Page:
Moonlighting Boosts Your Career Skills

For many employees, the workday doesn’t end when they’re done with their 9 to 5. A new study from CareerBuilder revealed that nearly 30 percent of employees are working side jobs.

Whether it’s because they want to make some extra money or pursue another field, moonlighting is common, especially among younger workers. Specifically, 44 percent of workers ages 25 to 34, and 39 percent of those ages 18 to 24, have side jobs. That compares to 29 percent of workers ages 35 to 44, 22 percent of workers ages 45 to 54, and 19 percent of workers ages 55 and older.

The study found that professionals at all income levels are working side jobs. Nearly 20 percent of employees who earn more than $75,000 per year, and 12 percent of those making more than $100,000 per year, are working a job outside their full-time position. In comparison, 34 percent of workers who make less than $50,000 per year, and 34 percent of those who earn less than $35,000 per year, also have side jobs.

Rosemary Haefner, chief human resources officer at CareerBuilder, said having a side job not only provides employees with a little extra money but also makes them more attractive to potential future employers.

“When you’re applying to jobs, especially when you’re at the start of your career, other applicants could have more experience in your particular field,” Haefner said in a statement. “If you bring more skill sets to the table and have a unique perspective on how things can be done, you’re sure to stand out from the crowd and be seen as a valuable potential hire.”

The research found that employees working in the leisure and hospitality, retail, and transportation industries are the most likely to moonlight. Some of the most common side jobs include the following:

  1. Survey taker
  2. Child care worker
  3. Consultant
  4. Freelance writer
  5. House sitter
  6. Blogger
  7. Bartender
  8. Photographer/videographer
  9. Website designer
  10. Tutor

Most workers don’t plan to turn their side job into a full-time gig: More than 70 percent of those with a side job said they have no intention of making it their full-time position. In addition, many workers surveyed said they are more passionate about their day jobs than their side jobs.

The study was based on surveys of more than 3,200 workers in the private sector across a variety of industries and company sizes.

Globalization Are Pushing Job Growth

Discovering potential business and career opportunities is a lot like assembling a jigsaw puzzle. To succeed, you need skills in identifying patterns, finding missing parts and visualizing the big picture. While dozens of variables could affect a new business or job search, success often springs from knowledge of emerging trends in the marketplace.

According to a recent labor market study by CareerBuilder, three catalysts in the U.S. marketplace affect certain occupations, industries and related businesses. These trends, which have accelerated the demand for certain services, products and skill sets, are creating opportunities for both entrepreneurs and job seekers.

“Whether we’re talking about the rise of the sharing economy, the power of smart technology, or companies communicating in multiple languages or time zones, these trends are moving the needle on job growth for a wide variety of fields,”

Although the restaurant business has long been perceived as a risky enterprise with a high failure rate, employment figures suggest a growing demand for well-managed eating establishments. One key indicator is the rate of job growth in the restaurant business from 2012 to 2016. During that time span, nearly 165,000 jobs were added, an increase of 16 percent.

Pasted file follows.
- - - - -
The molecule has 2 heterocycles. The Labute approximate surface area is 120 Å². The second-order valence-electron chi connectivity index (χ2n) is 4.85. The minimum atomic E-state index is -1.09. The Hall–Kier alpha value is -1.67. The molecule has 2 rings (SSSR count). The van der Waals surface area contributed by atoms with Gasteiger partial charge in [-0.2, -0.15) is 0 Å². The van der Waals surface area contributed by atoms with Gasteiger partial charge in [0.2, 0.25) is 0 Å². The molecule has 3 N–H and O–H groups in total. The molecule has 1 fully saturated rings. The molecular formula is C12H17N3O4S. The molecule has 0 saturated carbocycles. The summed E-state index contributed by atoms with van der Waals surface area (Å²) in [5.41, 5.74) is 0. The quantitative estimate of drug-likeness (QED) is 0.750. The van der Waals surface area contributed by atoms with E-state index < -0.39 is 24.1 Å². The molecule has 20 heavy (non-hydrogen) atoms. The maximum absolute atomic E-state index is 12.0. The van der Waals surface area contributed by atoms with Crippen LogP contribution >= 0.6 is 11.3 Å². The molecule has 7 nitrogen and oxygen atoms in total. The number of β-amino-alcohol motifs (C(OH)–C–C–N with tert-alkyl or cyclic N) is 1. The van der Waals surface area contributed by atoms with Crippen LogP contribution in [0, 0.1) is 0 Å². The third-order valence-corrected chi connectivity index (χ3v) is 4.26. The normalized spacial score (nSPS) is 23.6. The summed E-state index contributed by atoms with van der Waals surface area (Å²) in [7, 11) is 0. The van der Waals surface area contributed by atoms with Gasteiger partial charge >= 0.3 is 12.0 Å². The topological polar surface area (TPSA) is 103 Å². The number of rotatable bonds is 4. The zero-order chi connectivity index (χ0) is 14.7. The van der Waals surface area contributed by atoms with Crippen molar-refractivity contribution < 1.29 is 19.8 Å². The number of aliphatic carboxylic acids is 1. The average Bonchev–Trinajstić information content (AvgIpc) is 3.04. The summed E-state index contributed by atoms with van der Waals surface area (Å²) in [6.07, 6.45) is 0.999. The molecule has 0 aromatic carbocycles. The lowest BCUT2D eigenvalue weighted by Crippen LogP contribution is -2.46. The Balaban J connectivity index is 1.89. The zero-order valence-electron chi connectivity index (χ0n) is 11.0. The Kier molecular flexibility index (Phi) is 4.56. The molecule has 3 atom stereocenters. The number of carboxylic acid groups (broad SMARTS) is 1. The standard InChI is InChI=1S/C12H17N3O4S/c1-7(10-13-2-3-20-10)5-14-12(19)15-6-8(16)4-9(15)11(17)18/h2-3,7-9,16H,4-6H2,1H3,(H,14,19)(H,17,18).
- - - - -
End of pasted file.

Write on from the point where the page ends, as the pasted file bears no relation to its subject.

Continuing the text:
The study also noted that Americans are becoming more health-conscious. The growing popularity of grocery stores that specialize in organically grown, unprocessed food is one of several signs of an escalating consumer demand for products and services that support healthier lifestyles. Additionally, the 12 percent job expansion in the fitness profession reflects increasing opportunities for personal trainers, aerobics instructors, and entrepreneurs starting gym or fitness businesses.

Technology advancement

Predictably, technology continues to play a growing role in everything from business management and marketing to home security and vacation planning. In many parts of the country, career and business startup opportunities are available for software developers, tech-savvy marketing managers and IT consultants, the CareerBuilder study said.

Looking at the big picture, the growth rate of the U.S. technology market is expected to climb from 5.1 percent in 2016 to 5.9 percent in 2017, based on projections from Forrester Research released earlier this year.


The trend toward a more global approach to doing business is also opening doors for consultants, corporations and aspiring entrepreneurs. As companies seek to gain a greater understanding of international markets, more opportunities will emerge for market research analysts. That profession has shown a 15 percent rate of job growth over the past four years, and is expected to continue growing.

The move toward globalization is also creating a stronger demand for cartographers to develop maps for mobile phones and navigation systems. Professionals fluent in several languages are also increasingly sought after in the corporate world.

Globalization has also affected the job market in the environmental arena. The occupation that has shown the most growth in recent years is wind turbine service technician, the report showed. CareerBuilder attributed the 37 percent surge in hiring in this field to “a greater emphasis on preserving the global environment.”